Lack of SPaCe

How lack of SPaCe leads to Traumatic Stress and Compassion Fatigue

By: Samantha Eddy 

Dr. Dan Libby, Executive Director of Veterans Yoga Project, sat on a Community Disaster Response Panel at last weeks CalVet and VetFund Leadership Conference (Sacramento, CA) addressing the effects direct and indirect exposure to trauma can have on individuals. The Leadership Summit featured veteran’s organizations from around California offering workshops addressing innovative solutions and community approaches in serving veterans and organizational training. Three other representatives from CalVet and California’s Office of Emergency Response (CalOES) sat on this particular panel, and agency response to recent California disasters such as the wildfires and Yountville Veterans Home shooting were discussed. Dr. Libby addressed the audience emphasizing the importance of Safety, Predictability and Control (SPaCe) within all levels of a traumatic crisis response.

            Trauma is an uncontrolled, unpredictable, heightened autonomic response to a particular event that threatens the life and safety of an individual. Libby argued that increased SPaCe at an agency and individual level lessens the degree of traumatic stress that one might face after the traumatic event. At an agency level, creating a more structured protocol allows individuals addressing the crises to predict more clearly what the process is going to be. At the individual level, there are tools that can be utilized to allow individuals facing whatever trauma present to lower their heightened autonomic response, therefore increasing SPaCe within their own minds and bodies. One of the tools Libby shared that can increase this feeling of safety within oneself is conscious, deep breathing.

Earlier in the panel, the emcee of the event, June Iljana, stated that panelists talking about the Yountville shooting evoked a “flustered” response within her. During his presentation, Dr. Libby asked the audience to take three deep inhales, with extended exhales. It was not only refreshing to hear an audience of veterans and clinicians take a deep breath in unison, but the emcee reported she felt her flustered feelings of recalling the trauma actually dissipate after just those three breaths. By taking a moment to breathe, she created SPaCe within herself. After the panel, Derrick from Warriors to Work not only reported feeling a sense of ease and lessened stress after taking those three deep breaths, but that the veterans they serve via their organizations would benefit from learning these tools as well.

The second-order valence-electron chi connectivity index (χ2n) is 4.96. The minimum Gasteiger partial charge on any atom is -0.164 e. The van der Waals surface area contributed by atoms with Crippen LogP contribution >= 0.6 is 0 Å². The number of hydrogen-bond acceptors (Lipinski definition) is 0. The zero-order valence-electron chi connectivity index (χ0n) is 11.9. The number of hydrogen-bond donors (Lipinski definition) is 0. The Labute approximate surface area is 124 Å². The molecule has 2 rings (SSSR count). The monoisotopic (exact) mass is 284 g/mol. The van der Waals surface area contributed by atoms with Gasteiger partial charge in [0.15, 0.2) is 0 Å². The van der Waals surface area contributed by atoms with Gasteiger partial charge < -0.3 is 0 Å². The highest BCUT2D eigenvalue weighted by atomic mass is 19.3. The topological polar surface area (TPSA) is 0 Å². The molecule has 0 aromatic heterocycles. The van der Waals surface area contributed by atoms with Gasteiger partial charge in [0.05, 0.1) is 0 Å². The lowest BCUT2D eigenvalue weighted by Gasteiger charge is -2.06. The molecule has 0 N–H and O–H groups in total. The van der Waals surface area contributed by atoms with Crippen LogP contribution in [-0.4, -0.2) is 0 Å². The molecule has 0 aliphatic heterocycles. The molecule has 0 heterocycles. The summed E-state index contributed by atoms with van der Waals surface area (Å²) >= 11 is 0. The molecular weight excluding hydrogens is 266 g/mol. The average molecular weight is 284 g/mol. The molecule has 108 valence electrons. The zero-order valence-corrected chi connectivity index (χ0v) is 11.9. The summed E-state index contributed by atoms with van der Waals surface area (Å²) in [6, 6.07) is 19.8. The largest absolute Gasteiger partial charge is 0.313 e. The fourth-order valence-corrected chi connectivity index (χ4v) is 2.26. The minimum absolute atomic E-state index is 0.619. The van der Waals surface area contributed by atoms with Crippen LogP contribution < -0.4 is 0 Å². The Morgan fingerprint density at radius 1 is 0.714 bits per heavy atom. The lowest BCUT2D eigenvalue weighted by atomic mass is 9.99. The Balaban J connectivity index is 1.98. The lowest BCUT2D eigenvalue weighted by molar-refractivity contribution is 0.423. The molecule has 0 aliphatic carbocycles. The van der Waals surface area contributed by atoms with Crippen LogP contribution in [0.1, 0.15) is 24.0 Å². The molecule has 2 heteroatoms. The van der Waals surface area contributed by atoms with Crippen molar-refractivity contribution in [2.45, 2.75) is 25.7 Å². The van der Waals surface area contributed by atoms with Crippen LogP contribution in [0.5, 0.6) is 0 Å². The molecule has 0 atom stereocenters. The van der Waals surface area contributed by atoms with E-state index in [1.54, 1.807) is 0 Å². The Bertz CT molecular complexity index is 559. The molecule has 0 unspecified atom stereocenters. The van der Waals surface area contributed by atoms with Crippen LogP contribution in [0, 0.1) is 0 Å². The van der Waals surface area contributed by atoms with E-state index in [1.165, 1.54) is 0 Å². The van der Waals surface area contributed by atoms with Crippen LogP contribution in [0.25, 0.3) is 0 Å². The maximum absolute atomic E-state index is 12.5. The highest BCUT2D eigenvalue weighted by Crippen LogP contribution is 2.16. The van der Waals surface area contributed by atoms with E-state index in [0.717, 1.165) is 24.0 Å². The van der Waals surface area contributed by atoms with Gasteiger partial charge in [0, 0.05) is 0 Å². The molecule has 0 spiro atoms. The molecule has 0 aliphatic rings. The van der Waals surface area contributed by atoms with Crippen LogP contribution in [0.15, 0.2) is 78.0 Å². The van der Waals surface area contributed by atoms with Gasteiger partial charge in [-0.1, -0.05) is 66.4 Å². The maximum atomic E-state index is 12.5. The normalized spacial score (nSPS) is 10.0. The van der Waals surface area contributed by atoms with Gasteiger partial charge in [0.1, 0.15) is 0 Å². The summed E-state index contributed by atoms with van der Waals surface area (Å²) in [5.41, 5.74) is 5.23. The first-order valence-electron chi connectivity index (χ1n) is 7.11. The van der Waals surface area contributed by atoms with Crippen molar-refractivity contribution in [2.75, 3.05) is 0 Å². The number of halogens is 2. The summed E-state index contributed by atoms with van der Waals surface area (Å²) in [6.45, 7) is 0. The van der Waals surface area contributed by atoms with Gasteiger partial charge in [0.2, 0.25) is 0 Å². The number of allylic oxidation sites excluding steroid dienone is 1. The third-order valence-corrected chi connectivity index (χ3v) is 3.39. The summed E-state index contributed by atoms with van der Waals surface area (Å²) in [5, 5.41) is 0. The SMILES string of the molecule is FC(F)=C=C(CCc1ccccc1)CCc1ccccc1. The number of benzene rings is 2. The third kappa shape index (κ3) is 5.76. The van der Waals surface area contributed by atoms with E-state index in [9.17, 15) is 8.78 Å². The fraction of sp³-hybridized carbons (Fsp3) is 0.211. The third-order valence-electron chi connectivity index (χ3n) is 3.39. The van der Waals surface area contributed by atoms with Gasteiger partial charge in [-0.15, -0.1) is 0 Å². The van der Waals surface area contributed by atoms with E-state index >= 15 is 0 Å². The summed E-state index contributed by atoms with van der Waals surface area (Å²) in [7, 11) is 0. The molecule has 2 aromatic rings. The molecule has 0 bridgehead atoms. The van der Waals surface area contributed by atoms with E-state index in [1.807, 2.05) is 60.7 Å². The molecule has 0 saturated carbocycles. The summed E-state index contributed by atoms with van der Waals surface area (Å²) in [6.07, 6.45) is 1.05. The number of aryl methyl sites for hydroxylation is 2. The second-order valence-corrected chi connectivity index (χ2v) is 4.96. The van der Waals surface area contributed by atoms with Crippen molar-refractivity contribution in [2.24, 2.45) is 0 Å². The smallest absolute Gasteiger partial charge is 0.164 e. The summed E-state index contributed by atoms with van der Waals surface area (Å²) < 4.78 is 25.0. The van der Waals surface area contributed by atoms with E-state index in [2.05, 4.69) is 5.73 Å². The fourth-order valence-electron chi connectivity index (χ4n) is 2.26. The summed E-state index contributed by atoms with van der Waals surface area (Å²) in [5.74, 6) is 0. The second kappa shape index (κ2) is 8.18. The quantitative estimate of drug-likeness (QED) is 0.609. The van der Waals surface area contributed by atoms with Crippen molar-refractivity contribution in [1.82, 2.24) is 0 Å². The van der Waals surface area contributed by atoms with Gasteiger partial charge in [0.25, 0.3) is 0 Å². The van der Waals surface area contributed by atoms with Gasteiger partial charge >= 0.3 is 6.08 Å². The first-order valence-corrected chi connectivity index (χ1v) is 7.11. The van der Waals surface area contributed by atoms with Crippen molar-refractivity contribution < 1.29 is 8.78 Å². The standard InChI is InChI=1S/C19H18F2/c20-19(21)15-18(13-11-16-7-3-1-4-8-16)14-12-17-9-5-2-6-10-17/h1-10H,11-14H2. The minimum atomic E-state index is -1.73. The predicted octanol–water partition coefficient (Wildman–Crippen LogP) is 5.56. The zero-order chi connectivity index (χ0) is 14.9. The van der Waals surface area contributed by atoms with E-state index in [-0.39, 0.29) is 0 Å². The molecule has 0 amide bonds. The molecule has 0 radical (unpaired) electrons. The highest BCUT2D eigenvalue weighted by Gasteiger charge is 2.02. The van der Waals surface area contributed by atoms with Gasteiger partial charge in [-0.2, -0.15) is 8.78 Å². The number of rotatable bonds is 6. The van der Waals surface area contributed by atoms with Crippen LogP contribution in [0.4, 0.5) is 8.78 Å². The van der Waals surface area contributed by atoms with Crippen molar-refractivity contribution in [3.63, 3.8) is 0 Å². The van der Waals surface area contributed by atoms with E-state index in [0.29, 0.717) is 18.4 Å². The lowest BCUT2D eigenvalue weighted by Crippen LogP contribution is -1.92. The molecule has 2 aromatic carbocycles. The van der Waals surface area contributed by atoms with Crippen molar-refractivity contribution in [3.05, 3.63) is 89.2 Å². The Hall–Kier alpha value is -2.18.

This lack of SPaCE not only affects those exposed directly to a traumatic event, but also anyone exposed to those experiencing posttraumatic stress. Mental health clinicians, doctors, first responders, non-profit workers, anyone indirectly working with trauma can experience a lack of SPaCe in their own lives, leading to lessened compassion satisfaction in their jobs, and eventually compassion fatigue. Compassion fatigue can be conceptualized as reduced ability to empathize, or burnout occurring from wanting to help a traumatized individual, and Libby emphasized the need for SPaCe with individuals feeling burnt out in their work.

There are tools to increasing compassion satisfaction and decreasing risk of compassion fatigue, and Veterans Yoga Project is stepping up to serve those working in the field of trauma. As funded by the Dakota Foundation, VYP will be launching a webinar to help individuals increase compassion satisfaction and manage compassion fatigue. The webinar will be available August 2018 and will be offered for CEUs. This webinar will not only offer education about the nature of compassion fatigue, but offer chances to identify specific stressors, and use self-regulatory tools to create SPaCe so that those in the field of trauma can find compassion satisfaction in their work once more.

Samantha Eddy is a 200-Registered Yoga Teacher currently earning her PhD. studying yoga and Posttraumatic Stress Disorder. Samantha has been a volunteer with VYP for over three years, working as research assistant within the Compassion Fatigue team and providing monthly program evaluation reports.